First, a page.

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Omega Rising


Last Updated: 08/13/2013 3:29 pm

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Programs are also focusing more on integrating how to live with how to work, and on how to bring one’s personal growth out into the world. Executive Director Skip Backus started working at Omega in the ’70s as a contractor. As his interests became more and more aligned with Omega’s mission, he began to transition his skill set. He asks, “What is it that we want to leave here? This body is not permanent. How do I address that in terms of what I leave to the world?” He describes a connectivity between self and the world that can be addressed each day through practices like yoga and meditation, as well as changing one’s eating habits, using compact fluorescent light bulbs, and making other efforts to reduce one’s carbon footprint. “It’s individual work, but each individual is also part of a whole,” he says.

In the same way, Omega is recognized both as a gem in the Hudson Valley and also as an institution of international repute. In addition to the Rhinebeck campus, Omega has retreat centers in California, the Caribbean, and Costa Rica. Students, as well as teachers, travel from Brazil, Portugal, Singapore, and beyond, and with an expanding website they’re able to serve an even more global audience. At the same time, they have a policy of supporting local businesses, hiring local contractors, and purchasing operational supplies locally. Omega is one of the largest purchasers of organic food in the Hudson Valley, and acts as a model for sustainability in the area. “We’re residents of Rhinebeck and global citizens. I don’t think you can separate local from global anymore. Thinking globally is acting locally,” says Backus.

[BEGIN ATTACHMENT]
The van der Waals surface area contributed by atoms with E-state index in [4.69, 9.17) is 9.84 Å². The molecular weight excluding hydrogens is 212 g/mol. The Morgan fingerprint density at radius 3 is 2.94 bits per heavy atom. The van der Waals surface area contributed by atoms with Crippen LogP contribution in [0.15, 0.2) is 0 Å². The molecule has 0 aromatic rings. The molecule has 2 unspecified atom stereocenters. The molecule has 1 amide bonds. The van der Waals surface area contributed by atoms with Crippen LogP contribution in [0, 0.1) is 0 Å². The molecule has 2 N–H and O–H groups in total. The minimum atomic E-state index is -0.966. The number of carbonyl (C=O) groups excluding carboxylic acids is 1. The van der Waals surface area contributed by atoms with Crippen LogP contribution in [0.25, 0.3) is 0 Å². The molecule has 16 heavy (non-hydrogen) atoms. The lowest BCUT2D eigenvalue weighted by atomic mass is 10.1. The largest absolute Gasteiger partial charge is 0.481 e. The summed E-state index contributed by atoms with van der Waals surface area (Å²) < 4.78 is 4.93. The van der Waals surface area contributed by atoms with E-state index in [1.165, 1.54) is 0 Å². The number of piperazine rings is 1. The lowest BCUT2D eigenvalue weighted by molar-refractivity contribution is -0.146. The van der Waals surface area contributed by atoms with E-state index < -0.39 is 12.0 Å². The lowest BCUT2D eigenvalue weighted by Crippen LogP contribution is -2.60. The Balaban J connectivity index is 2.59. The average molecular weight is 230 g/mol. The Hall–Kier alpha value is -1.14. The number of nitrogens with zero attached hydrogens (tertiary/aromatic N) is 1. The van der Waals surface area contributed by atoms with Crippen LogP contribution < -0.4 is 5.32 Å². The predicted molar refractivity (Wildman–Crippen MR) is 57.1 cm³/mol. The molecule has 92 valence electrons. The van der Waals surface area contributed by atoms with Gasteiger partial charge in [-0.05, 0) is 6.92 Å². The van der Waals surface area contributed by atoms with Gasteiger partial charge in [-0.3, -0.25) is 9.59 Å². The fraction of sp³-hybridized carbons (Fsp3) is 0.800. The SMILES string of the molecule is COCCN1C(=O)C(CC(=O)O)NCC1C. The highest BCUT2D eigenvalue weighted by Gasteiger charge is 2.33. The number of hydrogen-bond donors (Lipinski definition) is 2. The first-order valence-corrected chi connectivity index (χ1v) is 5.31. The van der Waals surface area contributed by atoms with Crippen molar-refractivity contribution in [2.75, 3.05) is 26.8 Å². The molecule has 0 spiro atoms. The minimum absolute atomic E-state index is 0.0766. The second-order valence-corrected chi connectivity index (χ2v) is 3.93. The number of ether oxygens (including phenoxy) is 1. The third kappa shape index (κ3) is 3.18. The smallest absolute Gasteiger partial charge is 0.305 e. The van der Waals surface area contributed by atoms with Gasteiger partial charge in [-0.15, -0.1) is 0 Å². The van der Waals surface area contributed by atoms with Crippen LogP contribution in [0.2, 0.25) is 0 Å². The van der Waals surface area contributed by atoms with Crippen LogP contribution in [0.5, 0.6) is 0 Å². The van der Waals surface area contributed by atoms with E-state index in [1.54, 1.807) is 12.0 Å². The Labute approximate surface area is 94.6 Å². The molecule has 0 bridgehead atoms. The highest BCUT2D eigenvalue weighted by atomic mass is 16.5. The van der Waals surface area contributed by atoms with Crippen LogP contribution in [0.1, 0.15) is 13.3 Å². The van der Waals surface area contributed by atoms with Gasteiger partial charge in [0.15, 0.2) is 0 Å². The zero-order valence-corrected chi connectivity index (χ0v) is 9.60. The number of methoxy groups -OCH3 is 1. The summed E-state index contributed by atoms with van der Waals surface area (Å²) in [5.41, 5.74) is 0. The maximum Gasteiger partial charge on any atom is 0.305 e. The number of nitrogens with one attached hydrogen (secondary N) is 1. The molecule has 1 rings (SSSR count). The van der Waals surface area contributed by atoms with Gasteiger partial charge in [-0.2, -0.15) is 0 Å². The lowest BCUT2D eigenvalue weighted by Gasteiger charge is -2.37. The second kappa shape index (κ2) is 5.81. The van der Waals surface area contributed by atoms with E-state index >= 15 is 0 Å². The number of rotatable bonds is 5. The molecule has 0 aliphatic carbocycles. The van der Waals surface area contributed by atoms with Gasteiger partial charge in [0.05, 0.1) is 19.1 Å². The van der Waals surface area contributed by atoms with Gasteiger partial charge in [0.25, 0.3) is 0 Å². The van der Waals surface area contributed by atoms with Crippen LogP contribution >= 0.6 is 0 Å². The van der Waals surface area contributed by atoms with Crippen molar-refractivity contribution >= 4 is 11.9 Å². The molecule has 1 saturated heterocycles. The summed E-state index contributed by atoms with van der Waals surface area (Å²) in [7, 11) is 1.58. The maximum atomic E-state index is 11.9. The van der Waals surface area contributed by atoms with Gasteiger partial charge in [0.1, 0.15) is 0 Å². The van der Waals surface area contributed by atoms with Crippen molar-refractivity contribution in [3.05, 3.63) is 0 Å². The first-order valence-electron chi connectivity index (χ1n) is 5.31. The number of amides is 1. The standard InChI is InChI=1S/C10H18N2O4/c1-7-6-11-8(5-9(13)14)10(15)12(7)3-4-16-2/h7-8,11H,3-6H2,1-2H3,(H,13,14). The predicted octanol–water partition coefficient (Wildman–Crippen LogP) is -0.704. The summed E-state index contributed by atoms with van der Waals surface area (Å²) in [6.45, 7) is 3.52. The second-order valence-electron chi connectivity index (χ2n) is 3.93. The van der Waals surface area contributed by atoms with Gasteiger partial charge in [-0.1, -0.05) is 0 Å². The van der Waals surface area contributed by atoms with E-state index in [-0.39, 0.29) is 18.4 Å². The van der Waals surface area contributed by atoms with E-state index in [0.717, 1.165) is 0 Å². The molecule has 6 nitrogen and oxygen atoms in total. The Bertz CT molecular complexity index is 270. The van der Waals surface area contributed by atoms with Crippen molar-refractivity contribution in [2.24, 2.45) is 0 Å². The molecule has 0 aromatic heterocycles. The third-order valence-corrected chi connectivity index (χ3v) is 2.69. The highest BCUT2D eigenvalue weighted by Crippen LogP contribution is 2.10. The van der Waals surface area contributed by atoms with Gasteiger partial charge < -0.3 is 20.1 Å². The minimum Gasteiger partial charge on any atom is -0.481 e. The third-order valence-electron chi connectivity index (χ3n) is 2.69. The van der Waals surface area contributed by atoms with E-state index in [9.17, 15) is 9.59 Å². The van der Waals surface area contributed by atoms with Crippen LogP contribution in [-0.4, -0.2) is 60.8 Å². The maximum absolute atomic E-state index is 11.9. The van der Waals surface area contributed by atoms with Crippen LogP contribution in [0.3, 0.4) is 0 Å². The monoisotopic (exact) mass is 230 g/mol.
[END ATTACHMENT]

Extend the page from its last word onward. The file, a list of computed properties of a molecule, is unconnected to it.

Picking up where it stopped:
Toward the omega point

The extensive schedule of programs at Omega reflects the interconnection between personal transformation and cultural change. In its attempt to move toward a more integrated, more compassionate, more sustainable society, Omega puts great emphasis on understanding and tending to the environment, human rights, poverty, and increasingly, peace.

It’s a rare day when four Nobel Peace Prize laureates, a member of Afghanistan’s parliament, award-winning artists and musicians, social workers, policy analysts, political organizers, and a bevy of other influential professionals converge to work toward creating a new paradigm for power and peace. Jane Fonda, Eve Ensler, and Natalie Merchant are just a few of the world-class speakers, teachers, and performers enlisted for this year’s Women, Power, and Peace Conference (September 14-16), produced by V-Day and Omega’s Women’s Institute. This is just this kind of programming that gained Omega its renown.

Being Yoga (November 2-5) is one of the Institute’s largest and most popular annual conferences, but many programs address practicing spirituality in more surprising ways. Beyond Basketball, led by Charley Rosen and Scott Wedman in July, focused on teamwork, group coordination, and practicing competition without anger or aggression. Flying Trapeze, taught by Peter Gold and the staff of Trapeze Experience, also in July, used the experience of physical exhilaration to explore the nature of awareness and transformation. Some weeks, the Institute is abuzz with drum circles, singing, boating on the lake, and youth programs. During silent retreats and mindfulness and healing workshops, the feeling is quite different. Yoga, meditation, and dance classes are held daily at Omega, and a wellness center offers massage, body work, nutritional consultations, and other spa treatments. (For $25 a day or $38 on weekends, the public can utilize these services without taking part in a workshop. Spa prices are listed on Omega’s website.)

One of the newest initiatives at Omega is the Center for Sustainable Living, which will break ground on October 18 and is expected to open in April 2008. Structured as a living museum, its main purpose is to produce clean water from waste without harming the Earth or any of its inhabitants. Its main feature, The Eco Machine, designed by a team of architects, engineers, and ecologists, will filter waste water with naturally occurring bacteria, plants, and algae instead of chemicals. School children, college students, and individual visitors will be able to watch the entire process. “It will do no harm now and it will do no harm in the future,” says Carla Goldstein, director of external communications. “It will be completely transparent.”

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